Switzerland condemned by the ECHR: a decisive step for climate justice in Europe

The European Court of Human Rights has ruled in favour of a group of Swiss women over 64, saying that their State’s inadequate steps against climate change constitute a violation of their human rights. Why is this a pioneering decision for member countries of the Council of Europe?

Climate justice in Switzerland - Activists from the Senior Women for Climate Protection association welcome the ECHR verdict.
Activists from the Senior Women for Climate Protection association celebrating the ruling handed down by the European Court of Human Rights (ECHR) on 9 April. Photo: © Miriam Kunzli / Greenpeace
4 min 54Approximate reading time

“This verdict is an important milestone in the fight for a liveable climate for all,” said Anne Mahrer, co-president of the Senior Women for Climate Protection association, in a press release after the Strasbourg Court’s decision. “For nine years, we have been fighting for climate justice. We did not win in Swiss courts, but the ECHR today confirms that climate protection is a human right.”

On a European scale, this is indeed a first. On April 9, 2024, the European Court of Human Rights (ECHR) handed down a landmark ruling. In this case, the association Senior Women for Climate Protection Switzerland, which represents over 2,500 Swiss women over the age of 64, accused the Swiss government of violating four articles of the European Convention on Human Rights guaranteeing the right to life, to private and family life, to an effective remedy and to a fair trial. And the senior women have, for the most part, won their case. 

The case dates back to November 2016, when the association lodged a complaint with the Swiss federal government. It argued the State was not doing enough under its national legal obligations to guarantee the good health of elderly people, who are particularly vulnerable to the effects of sharp temperature rises linked to climate change; nor was it doing enough to implement its international commitments linked to UN climate negotiations, in particular those under the 2015 Paris Agreement.

Twice, in 2017 and 2018, the Swiss courts rejected the seniors’ claims. But they did not admit defeat: inspired by the arguments of the Dutch court which, in 2015, for the first time condemned a State for climate inaction in a case brought by NGO Urgenda, they filed a new climate appeal in 2019 before the Swiss justice system, this time based on the violation of their human rights (in particular Articles 2 and 8 of the European Convention on Human Rights). But in May 2020, the Swiss courts once again rejected their complaint. So, six months later, they decided to take the case to a supranational court: the ECHR, a pan-European court whose decisions take legal precedence over those of national courts in the 46 member countries of the Council of Europe.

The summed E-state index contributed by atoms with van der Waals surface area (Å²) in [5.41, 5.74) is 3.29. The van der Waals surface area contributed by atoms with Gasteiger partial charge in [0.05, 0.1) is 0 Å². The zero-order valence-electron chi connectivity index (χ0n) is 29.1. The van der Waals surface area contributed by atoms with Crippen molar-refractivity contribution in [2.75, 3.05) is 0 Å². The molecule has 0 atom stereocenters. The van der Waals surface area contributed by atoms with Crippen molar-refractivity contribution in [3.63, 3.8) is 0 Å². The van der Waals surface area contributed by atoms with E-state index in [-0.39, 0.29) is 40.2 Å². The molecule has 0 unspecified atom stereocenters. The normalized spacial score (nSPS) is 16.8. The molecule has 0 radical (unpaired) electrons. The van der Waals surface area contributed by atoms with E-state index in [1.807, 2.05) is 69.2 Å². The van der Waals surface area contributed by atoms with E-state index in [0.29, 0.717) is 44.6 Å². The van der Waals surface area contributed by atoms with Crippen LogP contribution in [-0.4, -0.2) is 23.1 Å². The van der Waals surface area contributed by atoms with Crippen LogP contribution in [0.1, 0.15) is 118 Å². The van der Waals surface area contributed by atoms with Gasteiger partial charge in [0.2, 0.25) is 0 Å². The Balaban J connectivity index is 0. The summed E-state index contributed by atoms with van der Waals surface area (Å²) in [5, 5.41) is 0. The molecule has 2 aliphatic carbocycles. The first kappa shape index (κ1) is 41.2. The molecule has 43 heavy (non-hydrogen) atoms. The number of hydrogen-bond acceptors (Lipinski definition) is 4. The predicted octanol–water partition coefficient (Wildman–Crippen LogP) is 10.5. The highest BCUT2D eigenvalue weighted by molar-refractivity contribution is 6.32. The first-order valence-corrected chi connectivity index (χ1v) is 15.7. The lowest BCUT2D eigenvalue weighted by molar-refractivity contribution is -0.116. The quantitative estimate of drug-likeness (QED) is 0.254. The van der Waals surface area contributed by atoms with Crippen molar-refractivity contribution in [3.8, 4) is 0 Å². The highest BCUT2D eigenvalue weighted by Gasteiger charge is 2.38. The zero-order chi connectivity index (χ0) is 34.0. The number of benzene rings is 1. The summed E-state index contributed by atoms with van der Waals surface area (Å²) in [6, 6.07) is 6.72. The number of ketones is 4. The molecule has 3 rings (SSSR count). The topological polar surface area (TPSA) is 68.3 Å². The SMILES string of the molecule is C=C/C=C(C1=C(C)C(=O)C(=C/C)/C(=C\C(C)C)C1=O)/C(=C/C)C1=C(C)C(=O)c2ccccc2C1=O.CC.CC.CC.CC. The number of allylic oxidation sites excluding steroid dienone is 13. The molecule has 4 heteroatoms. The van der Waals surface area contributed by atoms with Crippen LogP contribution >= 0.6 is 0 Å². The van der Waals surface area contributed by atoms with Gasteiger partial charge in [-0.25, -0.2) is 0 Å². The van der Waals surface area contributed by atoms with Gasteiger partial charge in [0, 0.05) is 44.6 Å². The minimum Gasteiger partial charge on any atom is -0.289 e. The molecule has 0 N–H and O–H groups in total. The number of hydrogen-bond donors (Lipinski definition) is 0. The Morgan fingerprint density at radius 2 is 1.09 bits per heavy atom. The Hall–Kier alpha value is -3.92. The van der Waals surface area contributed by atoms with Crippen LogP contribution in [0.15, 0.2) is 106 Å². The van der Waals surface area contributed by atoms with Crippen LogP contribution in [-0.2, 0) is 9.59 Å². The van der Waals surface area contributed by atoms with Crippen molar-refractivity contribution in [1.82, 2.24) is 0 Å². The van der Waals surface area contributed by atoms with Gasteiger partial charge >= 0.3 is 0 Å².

What was at stake in the ECHR’s decision on this case was whether it would uphold the Swiss judgments, or overturn them and follow the pioneering argument of the Dutch courts.

Protection against “serious adverse effects”

The 17 judges of the ECHR ruled by 16 votes to 1. Exceptionally long (286 pages), demanding and scientifically precise, their ruling of April 9 establishes that Article 8 of the Convention recognizes the right of individuals to “effective protection by the State authorities against the serious adverse effects of climate change on their life, health, well-being and quality of life”. And the judges go even further, pointing out that, in light of the most recent work of the International Panel on Climate Change (IPCC), States must “establish relevant targets and timetables” within a “domestic regulatory framework” to enable “effective mitigation measures” of greenhouse gas emissions, up to and including “net neutrality”.

However, with regard to Switzerland, the Court found that the implementation of this framework had “serious shortcomings”: in particular, a failure to establish a “carbon budget”, the absence of “national limits” on greenhouse gas emissions, and an inability to meet its targets. The Court concludes that Switzerland is not effective enough in its fight against climate change, fails to protect its population and violates the applicants’ right to respect for their private and family life (including “health, well-being and quality of life”).